WASHINGTON (CNN) - Hizzoner still hasn't made an endorsement in New York City's mayoral race but we know which hopeful he doesn't want to end up in Gracie Mansion.
In an interview for the upcoming issue of New York magazine, Mayor Michael Bloomberg called Democratic front-runner Bill de Blasio's campaign "racist."
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Asked by the magazine's Chris Smith about de Blasio's "class-warfare" tactics, Bloomberg, unprompted, volunteered that he thought the current leader in the polls was running a "class-warfare and racist" campaign.
"He's making an appeal using his family to gain support," Bloomberg said. "I think it's pretty obvious to anyone watching what he's been doing."
De Blasio's wife, Chirlane McCray, is African-American and the couple's 16-year-old son Dante, have been ubiquitous presences on the campaign trail, even appearing in a direct-to-camera television ad in support of his father's campaign.
While Bloomberg insisted he doesn't think de Blasio himself is racist, he said the candidate is using divisive politics to punch his ticket to the city's highest office.
"It's comparable to me pointing out I'm Jewish in attracting the Jewish vote. You tailor messages to your audiences and address issues you think your audience cares about," Bloomberg said.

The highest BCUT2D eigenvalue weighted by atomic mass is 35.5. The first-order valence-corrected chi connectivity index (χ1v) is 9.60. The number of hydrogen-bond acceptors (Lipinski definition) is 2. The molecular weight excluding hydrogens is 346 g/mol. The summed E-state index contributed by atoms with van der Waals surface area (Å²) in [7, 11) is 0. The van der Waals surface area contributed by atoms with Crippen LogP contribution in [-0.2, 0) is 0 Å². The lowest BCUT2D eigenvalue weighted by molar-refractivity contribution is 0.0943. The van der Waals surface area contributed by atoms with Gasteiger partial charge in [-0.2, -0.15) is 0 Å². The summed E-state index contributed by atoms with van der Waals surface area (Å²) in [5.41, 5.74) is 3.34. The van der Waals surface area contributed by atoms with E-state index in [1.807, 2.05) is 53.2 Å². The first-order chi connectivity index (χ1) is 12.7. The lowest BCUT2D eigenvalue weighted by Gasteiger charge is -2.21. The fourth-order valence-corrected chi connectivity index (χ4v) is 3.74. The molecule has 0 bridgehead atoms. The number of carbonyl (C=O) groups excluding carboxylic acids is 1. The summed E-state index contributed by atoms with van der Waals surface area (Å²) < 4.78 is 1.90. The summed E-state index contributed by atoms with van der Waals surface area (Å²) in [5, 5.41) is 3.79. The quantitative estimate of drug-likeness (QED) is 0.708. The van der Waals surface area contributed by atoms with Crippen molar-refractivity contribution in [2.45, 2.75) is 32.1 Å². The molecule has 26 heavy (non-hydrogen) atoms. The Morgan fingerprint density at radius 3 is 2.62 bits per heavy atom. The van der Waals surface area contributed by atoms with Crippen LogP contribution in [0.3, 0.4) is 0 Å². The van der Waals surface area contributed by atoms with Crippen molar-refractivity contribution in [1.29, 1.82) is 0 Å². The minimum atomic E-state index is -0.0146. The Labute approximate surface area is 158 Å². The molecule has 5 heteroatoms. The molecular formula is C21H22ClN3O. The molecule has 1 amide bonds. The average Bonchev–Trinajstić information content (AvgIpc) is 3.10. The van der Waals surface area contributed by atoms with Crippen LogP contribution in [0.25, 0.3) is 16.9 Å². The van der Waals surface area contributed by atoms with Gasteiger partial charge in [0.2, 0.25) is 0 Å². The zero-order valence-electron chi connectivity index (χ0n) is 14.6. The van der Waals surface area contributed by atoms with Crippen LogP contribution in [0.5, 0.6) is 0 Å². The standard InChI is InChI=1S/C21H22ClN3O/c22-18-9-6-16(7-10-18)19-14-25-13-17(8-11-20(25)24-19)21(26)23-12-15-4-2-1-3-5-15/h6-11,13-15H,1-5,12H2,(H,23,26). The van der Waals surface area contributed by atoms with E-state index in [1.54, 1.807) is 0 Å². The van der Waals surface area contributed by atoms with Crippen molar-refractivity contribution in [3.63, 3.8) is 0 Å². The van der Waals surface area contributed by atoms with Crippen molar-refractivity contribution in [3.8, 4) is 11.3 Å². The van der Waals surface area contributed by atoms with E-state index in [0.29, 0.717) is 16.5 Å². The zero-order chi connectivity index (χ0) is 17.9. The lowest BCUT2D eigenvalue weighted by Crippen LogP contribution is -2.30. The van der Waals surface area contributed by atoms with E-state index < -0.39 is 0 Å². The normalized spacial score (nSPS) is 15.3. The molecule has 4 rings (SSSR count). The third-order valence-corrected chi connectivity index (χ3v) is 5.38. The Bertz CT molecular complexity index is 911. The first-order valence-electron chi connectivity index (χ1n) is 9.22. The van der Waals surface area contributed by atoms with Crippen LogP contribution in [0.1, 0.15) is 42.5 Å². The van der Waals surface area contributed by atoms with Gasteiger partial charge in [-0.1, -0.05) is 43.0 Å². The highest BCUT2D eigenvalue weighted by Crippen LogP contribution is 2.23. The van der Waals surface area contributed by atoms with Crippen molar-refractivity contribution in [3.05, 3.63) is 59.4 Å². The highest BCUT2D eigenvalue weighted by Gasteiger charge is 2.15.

Black voters are expected to comprise nearly 30% of the primary electorate.
The mayor's interjection came in the context of a larger point about de Blasio's campaign focusing on the economic fissures that divide New York. Despite praising de Blasio as a "very smart guy," the mayor ridiculed the candidate for railing against the wealthy, who help pay for many of the services that benefit the city's poorer residents.
"His whole campaign is that there are two different cities here," Bloomberg said. "And I've never liked that kind of division."
Flanked by his wife and 18-year-old daughter, Chiara, de Blasio responded to Bloomberg's comments at a Saturday afternoon get-out-the-vote rally in Brooklyn, dismissing them as "very unfortunate and inappropriate." De Blasio said he hoped Bloomberg would "reconsider what he said."
His daughter and wife were less reserved in rebuking the mayor's critique.
"Twenty years ago, my dad did not know he was running for mayor and did not seek to marry a black woman to put on display," Chiara told a crowd of reporters.
His wife, pressed by a reporter who asked whether she believed her husband had used their family as "a prop" to win votes, fired back.
"Do I look like an inanimate object? I walk, I talk, I make my own decisions," McCray said.
Though Bloomberg may have stolen the spotlight back from the surging candidate, the polls show de Blasio's strategy appears to be working. He leads all candidates with 43%, including 47% of black voters, according to the latest Quinnipiac survey of likely New York City Democratic primary voters. If the polls prove predictive come election night, de Blasio would have enough support to push him above the 40% cutoff line and avoid a runoff.
Former City Comptroller and 2009 Democratic nominee Bill Thompson heads the rest of the pack, with 20%. Early favorites Christine Quinn and former Rep. Anthony Weiner lag behind at 18%, and 7%, respectively.